By making eye contact with their students, teachers can convey a connection and encouragement in teaching-related interaction. These findings are presented in Eeva Haataja’s doctoral thesis, which investigates the role of gaze in teacher–student interaction during mathematical problem-solving where the students completed assignments in small groups.
“Many teachers have recently talked, for example on social media, about how something essential is missing from teaching when it is provided via a remote connection. If a lesson is given over a video connection, students are unable to make dyadic eye contact with the teacher or other students. At the same time, the teacher does not receive valuable information which they would gain by observing the students’ facial expressions and gestures. Consequently, the teacher cannot guide the students with their gaze, give an encouraging look to a student or see where the students’ attention is turned. This is why it may be difficult to have personal encounters with students in conjunction with remote instruction,” Haataja muses.
“My research demonstrates that students look at the teacher when they are in friendly interaction with them. With eye contact, teachers can convey their goals, for example, by encouraging students to carry on with work and cooperation,” Haataja sums up.
Teachers look at students’ faces when encouraging them, while students’ hands reveal the level of their engagement in the learning situation: a hand pointing to an assignment tells a different story to a hand swiping at a smartphone.
Information on gazes gained through gaze-tracking glasses
Earlier research has shown that students consider the presence of the teacher important. Haataja’s research offers the first proof of a link between visual teacher–student interaction and teachers’ momentary goals and behaviour.
The research data was collected using several gaze-tracking glasses simultaneously in schools located in the Helsinki Metropolitan Area as part of MathTrack (2016–2020), a research project funded by the Academy of Finland and conducted at the University of Helsinki.
In the study, wearable gaze-tracking glasses were used, with the subjects wearing them and their gaze recorded by a computer carried in a backpack. This ensured the free movement of the subjects.
“During lessons, the teacher and four students wore the glasses at the same time. In other words, I was able to examine the two-way visual interaction between teacher and student in relation to the teacher’s pedagogical solutions and the friendliness and agency the teacher conveys,” Haataja says, explaining the background of the study.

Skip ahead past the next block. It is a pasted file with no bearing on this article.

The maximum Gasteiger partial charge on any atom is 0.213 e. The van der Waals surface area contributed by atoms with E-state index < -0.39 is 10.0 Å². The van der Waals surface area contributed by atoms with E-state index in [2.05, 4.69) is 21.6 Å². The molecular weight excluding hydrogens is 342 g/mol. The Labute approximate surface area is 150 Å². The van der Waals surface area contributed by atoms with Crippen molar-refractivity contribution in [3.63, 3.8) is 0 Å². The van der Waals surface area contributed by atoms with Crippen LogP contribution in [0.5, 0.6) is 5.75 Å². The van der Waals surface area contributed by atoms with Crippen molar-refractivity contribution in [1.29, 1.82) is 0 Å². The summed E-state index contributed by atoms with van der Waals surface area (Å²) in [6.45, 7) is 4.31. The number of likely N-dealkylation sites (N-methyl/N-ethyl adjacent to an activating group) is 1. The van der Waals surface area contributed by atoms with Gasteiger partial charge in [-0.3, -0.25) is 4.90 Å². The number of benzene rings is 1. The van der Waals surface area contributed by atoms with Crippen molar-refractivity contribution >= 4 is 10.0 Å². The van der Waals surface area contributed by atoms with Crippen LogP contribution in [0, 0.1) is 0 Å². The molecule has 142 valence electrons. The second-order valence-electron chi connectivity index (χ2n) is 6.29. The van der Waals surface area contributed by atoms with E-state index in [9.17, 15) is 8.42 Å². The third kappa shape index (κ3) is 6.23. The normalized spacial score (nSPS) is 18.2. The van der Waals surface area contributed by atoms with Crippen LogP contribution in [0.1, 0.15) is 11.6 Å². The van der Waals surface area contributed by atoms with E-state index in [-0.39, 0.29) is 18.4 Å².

Teachers continually make decisions that guide actions by focusing their gaze on objects relevant to their teaching and by sharing their gaze with the students. For example, the data shows that the teacher reacted to a student browsing on their phone by redirecting the student’s attention to the task at hand.
Eye contact is often initiated by the student
Haataja’s research indicated that eye contact between teacher and student is often initiated by the latter. Students sought eye contact with their teacher when they needed help in solving a difficult task. In fact, eye contact can be a particularly effective way of providing personal support to individual students in large groups. It appeared that students initiate eye contact with the teacher considerably more often than vice versa, which of course becomes impossible when a large class is connected to the teacher online.
“It is well known in education research that good teacher–student interaction promotes the wellbeing of both parties and improves learning outcomes. One of the goals of our research group was to bring into view this invisible element of teachers’ professional skills. The effect of remote teaching on students’ or teachers’ experiences of interaction would make for an interesting topic of further research,” Haataja notes.
Eeva Haataja defended her doctoral thesis entitled ‘Understanding the role of gaze in momentary teacher–student scaffolding interaction during collaborative problem solving’ on 28 January 2021 at the Faculty of Educational Sciences, University of Helsinki.